The ACCS’ Crackdown On Patient Safety

It’s been a busy week for the Australasian College of Cosmetic Surgery, beginning with the issue of a formal warning around cases of HIV contracted through PRP facials.

The peak cosmetic surgery body released its statement following a string of well-publicised reports of an American spa being responsible for the spread of HIV, with two people allegedly diagnosed with the same strand of HIV after receiving vampire facials from the salon in New Mexico.

Councillor for ACCS, Dr Ronald Feiner, says that there are steps that Australian consumers should be taking to ensure these types of procedures are carried out safely.

“All Australians should carefully consider any medical procedure,” Dr Feiner said.“Problems occur when your practitioner gives you someone else’s plasma, re-uses needles and uses infected syringes. Unprofessional practices like that can lead to infections and even blood-borne diseases.”

“Vampire facials are medical procedures, they should never take place in a beauty salon or performed by a beautician. Vampire facials should only take place at an approved medical facility by an appropriately trained doctor or nurse. Such professionals must have been trained in the process of venipuncture, the handling of blood products and have meticulous attention in the use of single use, disposable needles and syringes.”

In another stand against malpractice and under-qualified professionals, ACCS has called on the incoming Government to strengthen its guidelines on who can operate on patients seeking surgical procedures.

The guidelines around medical practitioners and the procedures they can perform based on their ‘titles’ are murky, and can cause great confusion among consumers seeking surgery.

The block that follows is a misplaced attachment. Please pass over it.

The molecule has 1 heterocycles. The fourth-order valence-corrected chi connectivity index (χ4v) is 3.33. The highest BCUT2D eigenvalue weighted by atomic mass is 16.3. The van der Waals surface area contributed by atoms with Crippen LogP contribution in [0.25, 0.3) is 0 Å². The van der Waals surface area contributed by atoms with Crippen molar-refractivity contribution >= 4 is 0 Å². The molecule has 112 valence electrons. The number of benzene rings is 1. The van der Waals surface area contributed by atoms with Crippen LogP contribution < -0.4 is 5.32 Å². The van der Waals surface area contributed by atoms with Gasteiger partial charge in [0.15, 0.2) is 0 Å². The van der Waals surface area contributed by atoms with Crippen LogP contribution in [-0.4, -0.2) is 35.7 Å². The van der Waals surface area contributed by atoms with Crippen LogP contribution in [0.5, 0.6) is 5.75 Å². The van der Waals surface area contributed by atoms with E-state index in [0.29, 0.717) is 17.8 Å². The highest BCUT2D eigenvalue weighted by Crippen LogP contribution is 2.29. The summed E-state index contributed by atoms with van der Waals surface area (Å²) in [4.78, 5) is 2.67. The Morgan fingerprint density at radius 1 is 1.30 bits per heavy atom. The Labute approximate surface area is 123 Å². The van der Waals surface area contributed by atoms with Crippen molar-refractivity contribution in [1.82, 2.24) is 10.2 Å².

ASSC Vice-President Patrick Tansley said up to five types of medical operators currently call themselves ‘cosmetic surgeons’ when most do not have the professional authority to do so, leading to confusion among patients and regulators.

“Almost anyone on the medical practitioner spectrum can call themselves a cosmetic surgeon, from ‘fly-in, fly-out’ operators, registered GPs and plastic surgeons, right up to the highest standard of Fellow of the Australasian College of Cosmetic Surgery,” Mr Tansley said.

“Patients have no way of knowing whether their surgeon is properly qualified and has undergone specific training in cosmetic surgery. The College has been working closely with the Health Care Complaints Commission to inform them of unsafe practices taking place around the country.”

“The current system is a complete lottery for patients. There is no simple, national and easily recognisable way for patients to know whether they are in safe hands.”

The body is now calling on the Australian Health Minister, Greg Hunt, to bring together the Australasian College of Cosmetic Surgery, the Royal Australasian College of Surgeons, state ministerial colleagues and other stakeholders to create a nationally recognised accreditation standard for practitioners who undertake cosmetic surgical procedures, to provide better and safer outcomes for patients.

ACCS has put together a handy table for patients to better understand what their practitioners are allowed to carry out, and the training and education they need to have undergone in order to do so.

 

 

 

 

 

 

 

 

 

 

 

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